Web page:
On 11th October 2017, the European Gender Equality Institute (EIGE) released its full report on Gender Equality and summarised that while there has been progress, it is still very slow – “We are moving forward at a snail’s pace.” Overall, Croatia ranks low, sitting at 24th out of 28 countries.
On Wednesday 11th October 2017, the European Equality Institute (EIGE) released a full report depicting the state of gender equality today. “Measuring the progress of gender inequality is an integral part of effective policy-making… [as it] supports the development and implementation of evidence-based gender equality policies and legislation and shows the different outcomes of those policies for women and men.” The Gender Equality Index is made up of 6 key areas: “work, money, knowledge, time, power and health.”
The top three countries are Sweden (82.6), Denmark (76.8) and Finland (73) while Greece lies at the bottom with a score of 50 points (out of 100).
Out of the EU’s 28-member states, Croatia ranks 24th
Croatia ranks 24th out of the EU’s 28-member states listed with a gender equality index of 53.1 points, ahead of Slovakia, Romania, Hungary and Greece (in this order). The average European score is 66.2, so Croatia is well below average.
Croatia has improved in (almost) all areas of the key factors for gender equality
Looking at the graph which portrays the 6 key areas, overall, Croatia has improved in all areas (since 2012) except for health which remains unchanged. Comparable to other countries, Croatia performs well in health (83.3), money (69.9) and work (69.4) but low in regards to time (51), knowledge (49.8) and particularly power with a score of 28.5 points.
Credit: EIGE report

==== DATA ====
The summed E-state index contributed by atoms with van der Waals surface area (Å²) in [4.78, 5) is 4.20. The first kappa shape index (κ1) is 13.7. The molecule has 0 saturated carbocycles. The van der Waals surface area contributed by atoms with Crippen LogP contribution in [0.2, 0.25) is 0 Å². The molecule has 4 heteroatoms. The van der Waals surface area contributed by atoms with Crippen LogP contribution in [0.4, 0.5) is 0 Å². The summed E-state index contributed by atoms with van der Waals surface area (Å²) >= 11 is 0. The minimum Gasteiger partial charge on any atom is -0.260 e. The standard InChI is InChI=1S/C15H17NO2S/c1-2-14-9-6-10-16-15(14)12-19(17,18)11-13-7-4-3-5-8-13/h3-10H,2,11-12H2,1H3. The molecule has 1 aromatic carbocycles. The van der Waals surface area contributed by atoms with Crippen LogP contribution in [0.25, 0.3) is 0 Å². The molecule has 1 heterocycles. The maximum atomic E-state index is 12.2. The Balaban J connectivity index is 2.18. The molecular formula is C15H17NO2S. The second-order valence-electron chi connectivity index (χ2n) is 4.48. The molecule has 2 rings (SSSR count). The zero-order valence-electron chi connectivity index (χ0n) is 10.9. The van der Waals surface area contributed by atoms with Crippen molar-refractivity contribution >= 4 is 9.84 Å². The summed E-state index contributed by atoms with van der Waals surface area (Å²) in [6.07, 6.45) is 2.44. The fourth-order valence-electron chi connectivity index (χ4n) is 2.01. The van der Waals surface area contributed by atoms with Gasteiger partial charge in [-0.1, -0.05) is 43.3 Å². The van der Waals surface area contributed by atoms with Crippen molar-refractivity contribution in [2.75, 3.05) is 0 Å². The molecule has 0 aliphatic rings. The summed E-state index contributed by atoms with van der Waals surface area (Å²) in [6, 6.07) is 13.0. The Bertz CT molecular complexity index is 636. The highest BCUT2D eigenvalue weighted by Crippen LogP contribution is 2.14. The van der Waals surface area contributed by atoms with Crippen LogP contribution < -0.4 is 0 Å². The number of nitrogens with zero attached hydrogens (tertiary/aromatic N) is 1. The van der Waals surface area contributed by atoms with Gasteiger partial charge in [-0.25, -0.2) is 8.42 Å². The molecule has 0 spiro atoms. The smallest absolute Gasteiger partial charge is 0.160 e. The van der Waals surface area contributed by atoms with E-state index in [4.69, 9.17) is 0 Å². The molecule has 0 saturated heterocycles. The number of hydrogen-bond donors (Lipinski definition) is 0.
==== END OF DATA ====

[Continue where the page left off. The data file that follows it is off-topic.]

Croatia ranks extremely low in regards to men participating in housework, 11.9%
Time: pertains to time spent in care, domestic duties and social activities.
The EIGE reveals that there is an overall lack of progress in 12 countries when it comes to time use of women and men. On average, only 1 in 3 men engage in daily cooking and housework while 79% women do it. In Croatia, it is even worse, a mere 11.9% of men participate in housework – 2 in 10! And, overall, “men have more time for sporting, cultural and leisure activities.”
The biggest improvement in the EU has been in regards to decision-making (though it still has a long way to go)
Power: “represents gender equality in decision-making positions across the political, economic and social spheres.”
The EIGE reports that the “biggest boost for gender equality over the last ten years has been in the area of decision-making, especially in the private sector.” Although it has improved by nearly 10 points, at 48.5, it still has the lowest score among the other key areas which tells us that we still have a way to go in regards to leveling out the power distribution in the workplace. Particularly in Croatia, which falls at the lower end of the spectrum and well-below the average with 28.5 points.
Croatia shows improvement while Britain has made virtually zero progress
However, while ranking low, it seems that Croatia has still at least improved in all areas (bar remaining unchanged in health); whereas, The Guardian reports that “Britain has made zero progress in tackling inequality between the sexes in the past decade”, joining Slovakia and the Czech Republic as having made no significant progress in inequality.
Moving forward but making slow progress
The EIGE summarised and concluded that “We are moving forward but overall progress is very slow. The EU’s score is just four points higher than 10 years ago, now 66.2 out of 100… We are moving forward at a snail’s pace. We are still a long way off from reaching a gender-equal society and all countries in the European Union have room to improve.”
As an outsider perspective, coming from New Zealand and now living in Croatia, some of the gaps in gender equality are strikingly obvious like work and household duties. It is still very much ‘traditional’ for women to do all of the housework and I have even been told off before for ‘allowing’ my husband to pick up dishes. This is a delicate topic, so I will tread lightly but agree with the summary of the EIGE that there is vast room for improvement.
As a society, reports like this are pertinent markers to see where we are in comparison to where we have been and hopefully light the way for continued future progress.
Source: EIGE report